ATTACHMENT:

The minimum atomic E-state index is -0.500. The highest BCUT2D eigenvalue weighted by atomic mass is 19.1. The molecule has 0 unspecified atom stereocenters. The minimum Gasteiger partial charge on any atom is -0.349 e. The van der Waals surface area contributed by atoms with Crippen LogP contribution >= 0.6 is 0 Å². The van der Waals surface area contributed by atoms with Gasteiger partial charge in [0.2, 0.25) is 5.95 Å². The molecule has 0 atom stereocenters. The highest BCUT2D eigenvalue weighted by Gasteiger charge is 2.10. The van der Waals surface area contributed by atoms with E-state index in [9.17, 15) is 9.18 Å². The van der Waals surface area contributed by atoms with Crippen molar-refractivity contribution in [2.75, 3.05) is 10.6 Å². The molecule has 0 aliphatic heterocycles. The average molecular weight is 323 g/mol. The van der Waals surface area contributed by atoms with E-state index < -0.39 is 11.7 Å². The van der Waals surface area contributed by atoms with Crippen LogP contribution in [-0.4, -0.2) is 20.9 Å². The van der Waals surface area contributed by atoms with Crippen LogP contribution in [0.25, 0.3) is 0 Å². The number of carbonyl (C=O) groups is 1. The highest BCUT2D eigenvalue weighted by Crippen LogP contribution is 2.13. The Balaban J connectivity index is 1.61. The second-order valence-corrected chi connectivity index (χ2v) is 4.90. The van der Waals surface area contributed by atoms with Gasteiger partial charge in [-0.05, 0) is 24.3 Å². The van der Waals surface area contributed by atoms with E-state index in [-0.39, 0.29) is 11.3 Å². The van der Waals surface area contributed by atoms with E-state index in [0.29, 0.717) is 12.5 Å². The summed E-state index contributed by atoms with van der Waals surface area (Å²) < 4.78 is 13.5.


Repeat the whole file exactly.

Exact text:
The minimum atomic E-state index is -0.500. The highest BCUT2D eigenvalue weighted by atomic mass is 19.1. The molecule has 0 unspecified atom stereocenters. The minimum Gasteiger partial charge on any atom is -0.349 e. The van der Waals surface area contributed by atoms with Crippen LogP contribution >= 0.6 is 0 Å². The van der Waals surface area contributed by atoms with Gasteiger partial charge in [0.2, 0.25) is 5.95 Å². The molecule has 0 atom stereocenters. The highest BCUT2D eigenvalue weighted by Gasteiger charge is 2.10. The van der Waals surface area contributed by atoms with E-state index in [9.17, 15) is 9.18 Å². The van der Waals surface area contributed by atoms with Crippen molar-refractivity contribution in [2.75, 3.05) is 10.6 Å². The molecule has 0 aliphatic heterocycles. The average molecular weight is 323 g/mol. The van der Waals surface area contributed by atoms with E-state index < -0.39 is 11.7 Å². The van der Waals surface area contributed by atoms with Crippen LogP contribution in [-0.4, -0.2) is 20.9 Å². The van der Waals surface area contributed by atoms with Crippen LogP contribution in [0.25, 0.3) is 0 Å². The number of carbonyl (C=O) groups is 1. The highest BCUT2D eigenvalue weighted by Crippen LogP contribution is 2.13. The Balaban J connectivity index is 1.61. The second-order valence-corrected chi connectivity index (χ2v) is 4.90. The van der Waals surface area contributed by atoms with Gasteiger partial charge in [-0.05, 0) is 24.3 Å². The van der Waals surface area contributed by atoms with E-state index in [-0.39, 0.29) is 11.3 Å². The van der Waals surface area contributed by atoms with E-state index in [0.29, 0.717) is 12.5 Å². The summed E-state index contributed by atoms with van der Waals surface area (Å²) < 4.78 is 13.5.